Artist Statement

My name is Michal Golan and I am a jeweler, printer, and ceramicist. Thank you for taking a moment to visit my site.
My work blends my engagement with contemporary issues and my upbringing in Israel, among the archeological influences of countless cultures. As William Faulkner famously wrote, “The past is never dead. It’s not even past.” Nowhere is that more evident than in Israel. In many ways, my 
childhood was haunted and enriched by the long history of my homeland. Growing up, I was surrounded by archaeological sites revealing Roman 
mosaics and ceramic work from across eras and sources.

My whole life, I have been drawn to the aesthetics of time—and to the fraught and rich 
relationship between the past and present. I often strive to convey these tensions in my work. Some of my pieces utilize oxidation and other
techniques to approximate age and decay. Others of my pieces convey the vibrant colors of the contemporary middle east—a place shaped by 
tension, but also by a mélange of beautiful cultures and art which reconfigure the ancient traditions on which they are built.

Perhaps what I seek to experience—and convey—most in my work is freedom. Freedom to express my experiences through different techniques, styles, and colors. I may work on a vividly color piece inspired by Japanese animation one day and then transition to an earthy, metallic piece recalling ancient ceramic work the next.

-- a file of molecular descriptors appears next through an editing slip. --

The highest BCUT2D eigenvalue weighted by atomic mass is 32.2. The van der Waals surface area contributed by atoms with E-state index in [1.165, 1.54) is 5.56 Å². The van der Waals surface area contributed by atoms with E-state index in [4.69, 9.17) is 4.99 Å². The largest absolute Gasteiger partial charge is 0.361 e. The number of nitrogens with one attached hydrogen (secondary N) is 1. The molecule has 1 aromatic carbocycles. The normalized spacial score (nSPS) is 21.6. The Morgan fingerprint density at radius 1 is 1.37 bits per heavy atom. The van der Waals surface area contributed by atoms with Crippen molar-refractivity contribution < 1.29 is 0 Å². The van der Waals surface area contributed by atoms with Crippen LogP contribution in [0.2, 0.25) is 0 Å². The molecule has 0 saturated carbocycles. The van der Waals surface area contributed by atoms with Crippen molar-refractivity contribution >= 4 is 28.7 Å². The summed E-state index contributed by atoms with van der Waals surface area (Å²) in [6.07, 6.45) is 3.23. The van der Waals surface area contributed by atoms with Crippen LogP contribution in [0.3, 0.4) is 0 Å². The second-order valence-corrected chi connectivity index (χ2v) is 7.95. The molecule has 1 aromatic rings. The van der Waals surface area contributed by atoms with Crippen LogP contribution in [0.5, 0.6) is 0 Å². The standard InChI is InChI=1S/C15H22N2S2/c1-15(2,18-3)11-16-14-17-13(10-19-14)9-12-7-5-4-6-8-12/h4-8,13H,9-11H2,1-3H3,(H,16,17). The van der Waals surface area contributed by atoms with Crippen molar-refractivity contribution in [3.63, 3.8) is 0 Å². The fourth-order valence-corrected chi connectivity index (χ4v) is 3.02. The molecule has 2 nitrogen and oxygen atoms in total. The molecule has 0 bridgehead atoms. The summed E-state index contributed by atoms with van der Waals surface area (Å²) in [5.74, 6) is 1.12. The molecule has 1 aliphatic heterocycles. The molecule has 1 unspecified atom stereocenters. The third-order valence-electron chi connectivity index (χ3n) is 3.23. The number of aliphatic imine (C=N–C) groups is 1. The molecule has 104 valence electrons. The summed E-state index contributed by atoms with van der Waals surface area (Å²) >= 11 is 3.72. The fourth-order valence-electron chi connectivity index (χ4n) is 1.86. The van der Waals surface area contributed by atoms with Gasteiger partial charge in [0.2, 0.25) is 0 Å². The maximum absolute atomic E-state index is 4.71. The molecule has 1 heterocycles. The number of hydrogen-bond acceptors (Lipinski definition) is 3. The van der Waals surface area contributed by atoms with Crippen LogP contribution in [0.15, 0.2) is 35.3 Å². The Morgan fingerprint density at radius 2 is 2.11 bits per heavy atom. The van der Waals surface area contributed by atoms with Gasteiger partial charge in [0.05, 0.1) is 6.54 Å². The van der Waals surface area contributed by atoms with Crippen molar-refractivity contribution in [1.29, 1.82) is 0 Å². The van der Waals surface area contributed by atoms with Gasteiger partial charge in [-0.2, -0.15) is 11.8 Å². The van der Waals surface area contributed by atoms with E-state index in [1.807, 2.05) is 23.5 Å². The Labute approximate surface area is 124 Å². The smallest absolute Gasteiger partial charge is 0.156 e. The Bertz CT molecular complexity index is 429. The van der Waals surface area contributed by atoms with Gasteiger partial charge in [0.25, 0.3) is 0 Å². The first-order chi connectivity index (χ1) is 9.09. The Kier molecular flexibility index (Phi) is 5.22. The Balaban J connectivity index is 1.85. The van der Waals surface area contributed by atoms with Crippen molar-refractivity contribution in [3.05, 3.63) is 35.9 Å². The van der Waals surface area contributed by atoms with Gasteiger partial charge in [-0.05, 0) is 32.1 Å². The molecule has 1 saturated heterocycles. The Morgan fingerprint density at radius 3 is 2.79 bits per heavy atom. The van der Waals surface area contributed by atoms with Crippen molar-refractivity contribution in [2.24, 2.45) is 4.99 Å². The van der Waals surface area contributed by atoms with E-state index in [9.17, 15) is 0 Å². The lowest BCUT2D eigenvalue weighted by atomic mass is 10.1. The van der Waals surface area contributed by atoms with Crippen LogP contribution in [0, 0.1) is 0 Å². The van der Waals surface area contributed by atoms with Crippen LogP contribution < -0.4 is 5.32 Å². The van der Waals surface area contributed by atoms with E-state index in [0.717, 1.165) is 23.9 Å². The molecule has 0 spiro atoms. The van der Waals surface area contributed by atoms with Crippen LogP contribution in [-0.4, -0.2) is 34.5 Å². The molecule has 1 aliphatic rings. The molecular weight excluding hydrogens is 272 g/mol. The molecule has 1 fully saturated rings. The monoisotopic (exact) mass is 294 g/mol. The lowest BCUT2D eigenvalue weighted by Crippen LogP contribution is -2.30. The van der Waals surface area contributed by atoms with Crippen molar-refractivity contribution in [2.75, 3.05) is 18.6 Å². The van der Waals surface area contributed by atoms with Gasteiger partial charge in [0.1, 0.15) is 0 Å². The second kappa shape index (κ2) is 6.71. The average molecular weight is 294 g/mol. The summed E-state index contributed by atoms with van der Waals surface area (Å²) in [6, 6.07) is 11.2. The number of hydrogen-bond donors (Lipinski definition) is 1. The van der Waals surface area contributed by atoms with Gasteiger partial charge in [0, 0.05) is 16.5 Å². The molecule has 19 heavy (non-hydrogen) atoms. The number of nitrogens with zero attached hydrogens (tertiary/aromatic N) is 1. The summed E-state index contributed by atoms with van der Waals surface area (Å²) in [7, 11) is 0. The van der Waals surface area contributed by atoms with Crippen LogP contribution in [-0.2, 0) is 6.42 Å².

In addition to the mosaic work that has been a core part of my identity as a ceramicist, I have recently embarked on a project celebrating woman 
through the creation of boxes. The concept of woman-as-vessel is not a new one. Patriarchal society has often literally and figuratively related to women-identified bodies as empty, lacking substance, and existing only to be filled by the projections of men on to us. My box project reclaims this figurative perspective on women; our capaciousness is also our power.

We can carry life within us—not only as mothers, but through the space we hold as healers, creators, leaders, warriors, advocates, and so much more. Each of my boxes represents a woman I know; some are self-portraits, some are friends, some are an aspect of womanhood in abstraction. But each is a facet of my own vision of womanhood—something so diverse and beautiful that I could spend my life creating around it.